why do we say bless you when sneezing
The confusion and mild hurt you feel when no one says âbless youâ when you sneeze makes you realise that this response has become second nature. Itâs just polite, isnât it? Or is it? Come to think of it, does anyone actually know why we bless a personâs sneeze? Did you know? Disney once planned a prequel to Snow White And The Seven Dwarfs
In all honesty: No. Nobody has been able to determine exactly why we bless a sneeze, or where the blessing first originated from. But, there are lots of theories. One common belief is thatÂ âGod bless youâ was a phrase uttered by Pope Gregory the Great during a bubonic plague epidemic that took place in the sixth century.
As sneezing was one of the symptoms of the plague, it was a way to wish good health on someone. Another theory is that it â stick with us â blessing someone would protect them from sneezing their soul out through their nose. Really. In the days before a sneeze was known to be a reflex action, a symptom of a cold or an allergic reaction, the phrase was used simply because of superstition â with peopleÂ with people believing that a sneeze causes the soul to escape the body through the nose. Apparently, saying âbless youâ would stop the devil from claiming a sneezing personâs soul. Some believed the opposite though, believing that evil spirits use a sneeze as a way to enter the body.
For others, the soul had nothing to do with a sneeze. Another old belief was that the heart momentarily stopped during a sneeze, and âbless youâ was used to ensure the return of the heartbeat â or to even congratulate someone on not dying during their sneeze. Some were actually grateful for the sneeze â seeing it as a blessing from the person sneezing. Saying âbless youâ was just a way to greet someone who had sneezed in your direction. Nowadays, however, though weÂ still insist on blessing every sneezing person under the sun, thereâs no real reason behind it. It simply feels mandatory.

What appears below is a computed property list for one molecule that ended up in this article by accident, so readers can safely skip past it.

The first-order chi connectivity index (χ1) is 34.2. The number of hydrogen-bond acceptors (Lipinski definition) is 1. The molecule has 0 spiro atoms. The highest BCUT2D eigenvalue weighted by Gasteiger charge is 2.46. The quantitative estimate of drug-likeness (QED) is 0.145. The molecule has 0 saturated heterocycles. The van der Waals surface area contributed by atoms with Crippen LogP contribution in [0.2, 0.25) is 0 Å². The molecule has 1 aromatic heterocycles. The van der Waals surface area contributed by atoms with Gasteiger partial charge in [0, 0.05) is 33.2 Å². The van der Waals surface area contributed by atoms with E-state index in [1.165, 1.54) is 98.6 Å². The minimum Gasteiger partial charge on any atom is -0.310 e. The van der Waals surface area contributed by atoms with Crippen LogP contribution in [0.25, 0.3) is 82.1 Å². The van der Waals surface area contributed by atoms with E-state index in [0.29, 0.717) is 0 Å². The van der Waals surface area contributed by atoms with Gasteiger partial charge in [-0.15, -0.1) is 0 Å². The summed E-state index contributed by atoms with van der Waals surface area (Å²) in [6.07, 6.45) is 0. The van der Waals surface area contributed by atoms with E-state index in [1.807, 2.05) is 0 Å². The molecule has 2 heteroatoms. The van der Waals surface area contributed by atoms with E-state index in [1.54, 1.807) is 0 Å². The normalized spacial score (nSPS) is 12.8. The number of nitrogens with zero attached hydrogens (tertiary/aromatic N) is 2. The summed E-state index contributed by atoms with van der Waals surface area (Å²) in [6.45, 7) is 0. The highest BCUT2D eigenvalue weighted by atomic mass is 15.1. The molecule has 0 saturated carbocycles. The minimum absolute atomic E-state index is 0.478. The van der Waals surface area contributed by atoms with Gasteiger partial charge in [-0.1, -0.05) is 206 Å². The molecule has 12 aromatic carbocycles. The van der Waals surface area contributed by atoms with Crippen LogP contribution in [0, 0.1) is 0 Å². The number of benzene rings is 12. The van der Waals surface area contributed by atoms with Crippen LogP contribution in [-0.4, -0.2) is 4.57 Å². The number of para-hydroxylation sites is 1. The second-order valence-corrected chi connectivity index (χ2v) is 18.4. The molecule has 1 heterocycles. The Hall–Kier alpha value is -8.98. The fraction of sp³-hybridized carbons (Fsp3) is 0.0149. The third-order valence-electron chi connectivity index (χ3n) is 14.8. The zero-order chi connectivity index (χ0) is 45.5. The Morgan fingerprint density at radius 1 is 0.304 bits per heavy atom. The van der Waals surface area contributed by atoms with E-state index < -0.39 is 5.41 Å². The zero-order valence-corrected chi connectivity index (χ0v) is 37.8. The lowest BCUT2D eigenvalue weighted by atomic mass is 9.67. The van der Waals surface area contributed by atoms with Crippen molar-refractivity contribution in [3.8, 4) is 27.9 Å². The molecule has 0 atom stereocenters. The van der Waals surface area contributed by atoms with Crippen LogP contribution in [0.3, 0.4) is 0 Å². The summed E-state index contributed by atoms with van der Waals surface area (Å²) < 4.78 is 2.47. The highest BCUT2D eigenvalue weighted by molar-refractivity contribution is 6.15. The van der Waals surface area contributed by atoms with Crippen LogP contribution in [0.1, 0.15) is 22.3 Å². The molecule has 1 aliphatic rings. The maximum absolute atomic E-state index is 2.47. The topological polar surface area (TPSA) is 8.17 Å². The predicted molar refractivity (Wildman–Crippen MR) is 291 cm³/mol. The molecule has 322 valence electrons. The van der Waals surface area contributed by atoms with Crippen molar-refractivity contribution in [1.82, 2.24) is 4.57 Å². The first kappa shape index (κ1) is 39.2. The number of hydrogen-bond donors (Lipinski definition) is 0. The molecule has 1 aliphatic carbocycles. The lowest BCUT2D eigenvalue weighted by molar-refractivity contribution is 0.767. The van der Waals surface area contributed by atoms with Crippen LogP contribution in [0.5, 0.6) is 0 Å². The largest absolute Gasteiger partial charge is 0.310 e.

Well, we are British, after all. MORE: MORE: Everyone seems to have come down with a nasty cold in the last few weeks. For some, thatâs instead an even nastier flu, which you certainly donât want to catch. When youâre on a packed tube and someone sneezes, instead of saying âget away from me immediatelyâ as the more rational of us may have thought deep-down, we say âbless youâ. But why are we blessing people who sneeze and where does this custom come from? One theory on why people do this dates back to times when Bubonic Plague was rife. People would say âGod bless youâ after someone sneezed, as this was often an indication that they had the plague and may not have long left to live.
Itâs thought that Pope Gregory I (Gregory the Great) suggested saying this in the hope that itâd protect them from death. An earlier theory comes from the beliefs that ancient cultures held relating to sneezing and spirits. Some thought that sneezing was expelling the holy spirit from their body, and the only way to remedy this was to bless the person who sneezed so God would forgive them. Others believed that it was actually evil spirits leaving the body, which had the potential to endanger others once they were out in the open. The blessing was to protect those around the sneezers. MORE: MORE: MORE:
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